Referring to why SFIL purchased the machines, Mr Nicholls continues: “We bought the machines for both capacity and quality purposes. The capabilities of the BOST machine were previously captured by several machines working in combination to make the final part. The benefit of the BOST is that all those processes are now done on one machine. So, we mitigate the risk of moving from machine to machine. This increases our confidence in the accuracy we can achieve and also our efficiency.”

Serving Niche Markets…Globally

“Unlike many companies steeped in tradition and heritage, we are a big export company. We are very much linked to major global projects. So, the oil and gas industry was once dominated by the North-Sea and Norway, then it moved to a global market and we supply to that. At the moment, we are heavily focused on defence and the BOST machine is really targeted at completing a lot of products we make for the defence industry, such as large cylindrical and dome components with highly complex protrusions on the parts. There are parts for new submarines that can only be manufactured on the BOST. If you think about it from the capability of a small multi-axis machine, we are scaling that up to a size that can take jobs 4m high, 8.5m diameter swing and 100 tonne – that is what this machine is all about.”

The reason we chose BOST is because the machine is very heavily engineered and robust. It’s their concentration on what underpins good quality and what de-risks manufacture for the customer that has made BOST a preferred supplier.

“The inherent risks when moving parts from one machine to another include the risk in the set-up and the time taken to re-set the part for each machining operation. So, being able to use this facility to do all the operations on one machine, means we save all that set-up time. That has great advantages for throughput and precision. The BOST machine has some very intelligent built-in systems that help it to maintain precision as it goes along. This ensures we are not losing accuracy over time with wear and tear on the machine. It has self-calibration and self-measurement functions that make repeatability a given factor.”

“In terms of productivity, we can push feed rates whilst the driven head allows us to manipulate and maximise cutting tool utilisation in terms of machining strategies that will improve cycle times, surface finishes and prolong tool life. I can’t emphasise just how much of a step forward this machine is, in terms of capability. The advantages in terms of throughput time are going to be huge.”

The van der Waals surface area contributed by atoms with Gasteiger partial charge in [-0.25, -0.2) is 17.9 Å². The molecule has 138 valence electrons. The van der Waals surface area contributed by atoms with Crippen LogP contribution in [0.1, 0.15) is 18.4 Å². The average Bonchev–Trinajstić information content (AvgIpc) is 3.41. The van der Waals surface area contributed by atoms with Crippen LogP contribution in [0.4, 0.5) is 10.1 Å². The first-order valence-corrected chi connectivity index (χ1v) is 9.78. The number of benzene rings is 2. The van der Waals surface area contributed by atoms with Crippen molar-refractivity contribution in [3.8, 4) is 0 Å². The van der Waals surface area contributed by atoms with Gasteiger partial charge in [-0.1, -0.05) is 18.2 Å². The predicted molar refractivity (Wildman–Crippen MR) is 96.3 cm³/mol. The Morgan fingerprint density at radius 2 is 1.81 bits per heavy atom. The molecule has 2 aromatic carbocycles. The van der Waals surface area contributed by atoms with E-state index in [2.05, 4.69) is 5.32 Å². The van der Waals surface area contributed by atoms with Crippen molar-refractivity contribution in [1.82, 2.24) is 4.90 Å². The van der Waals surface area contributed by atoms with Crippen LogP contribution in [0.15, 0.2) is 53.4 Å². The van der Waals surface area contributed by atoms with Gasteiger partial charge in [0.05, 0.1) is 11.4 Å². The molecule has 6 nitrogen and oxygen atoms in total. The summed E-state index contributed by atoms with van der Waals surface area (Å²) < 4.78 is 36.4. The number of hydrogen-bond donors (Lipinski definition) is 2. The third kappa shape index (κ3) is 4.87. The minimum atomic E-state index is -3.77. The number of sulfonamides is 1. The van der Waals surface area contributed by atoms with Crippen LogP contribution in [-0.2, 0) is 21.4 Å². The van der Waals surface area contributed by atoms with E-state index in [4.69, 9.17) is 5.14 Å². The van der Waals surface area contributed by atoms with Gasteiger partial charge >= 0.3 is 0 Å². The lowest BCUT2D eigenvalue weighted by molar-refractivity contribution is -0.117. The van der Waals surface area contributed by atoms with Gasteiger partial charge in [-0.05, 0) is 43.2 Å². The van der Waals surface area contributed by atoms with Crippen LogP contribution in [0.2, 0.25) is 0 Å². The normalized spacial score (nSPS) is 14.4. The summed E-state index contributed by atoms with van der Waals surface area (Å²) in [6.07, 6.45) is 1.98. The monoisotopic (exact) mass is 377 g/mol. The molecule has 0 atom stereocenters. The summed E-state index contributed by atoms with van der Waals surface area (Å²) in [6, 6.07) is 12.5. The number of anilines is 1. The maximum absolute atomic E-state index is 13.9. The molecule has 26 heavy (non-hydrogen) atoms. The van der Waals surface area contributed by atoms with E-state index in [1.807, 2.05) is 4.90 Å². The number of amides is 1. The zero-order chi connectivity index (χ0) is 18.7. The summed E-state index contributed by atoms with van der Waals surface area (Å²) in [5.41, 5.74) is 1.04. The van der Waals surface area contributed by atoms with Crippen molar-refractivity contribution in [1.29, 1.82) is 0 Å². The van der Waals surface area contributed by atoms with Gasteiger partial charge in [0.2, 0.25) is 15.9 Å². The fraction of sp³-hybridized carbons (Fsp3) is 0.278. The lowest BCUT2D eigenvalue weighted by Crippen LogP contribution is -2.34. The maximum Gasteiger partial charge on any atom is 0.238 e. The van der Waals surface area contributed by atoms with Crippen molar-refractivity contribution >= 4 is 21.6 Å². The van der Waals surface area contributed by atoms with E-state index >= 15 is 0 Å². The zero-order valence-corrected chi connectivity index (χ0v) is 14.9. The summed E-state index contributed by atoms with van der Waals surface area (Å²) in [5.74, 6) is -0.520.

Despite only recently completing the ‘prove-out’ and ‘early-production’ stages, the early indications are that machining times are eight times faster than previous methods and throughput on some components is expected to fall from 5 weeks to 3.

Scaling to the Top of the Supply Chain

“As a business with national defence contracts, we cannot subcontract parts outside the UK. We may be able to subcontract work to UK companies, but there is nobody in the UK with the capability or capacity to fulfil the remit of what we do. In essence, if we didn’t have this new machine there would be no other UK company capable of fulfilling contracts in the national interest.”

“A lot of the components we make now have to be produced in the UK supply chain and the capability and supply chain outside Forgemasters just isn’t there to make components of this type, size or complexity. So, Forgemasters ‘raison d’être’ really is that we go from creating the material in terms of melting the liquid steel to delivering the finished component. We wouldn’t be able to do that for the latest nuclear and defence contracts if we didn’t have the investment in this machine.”

The Installation Project

Unlike the average machine tool that arrives on a lorry and is manoeuvred with a forklift, the BOST VTL installation required meticulous planning, team work and project management. With a Y-axis weight of 65 tonne, just one axis of the BOST VTL weighs in at more than the average machine tool, delivery lorry and forklift combined.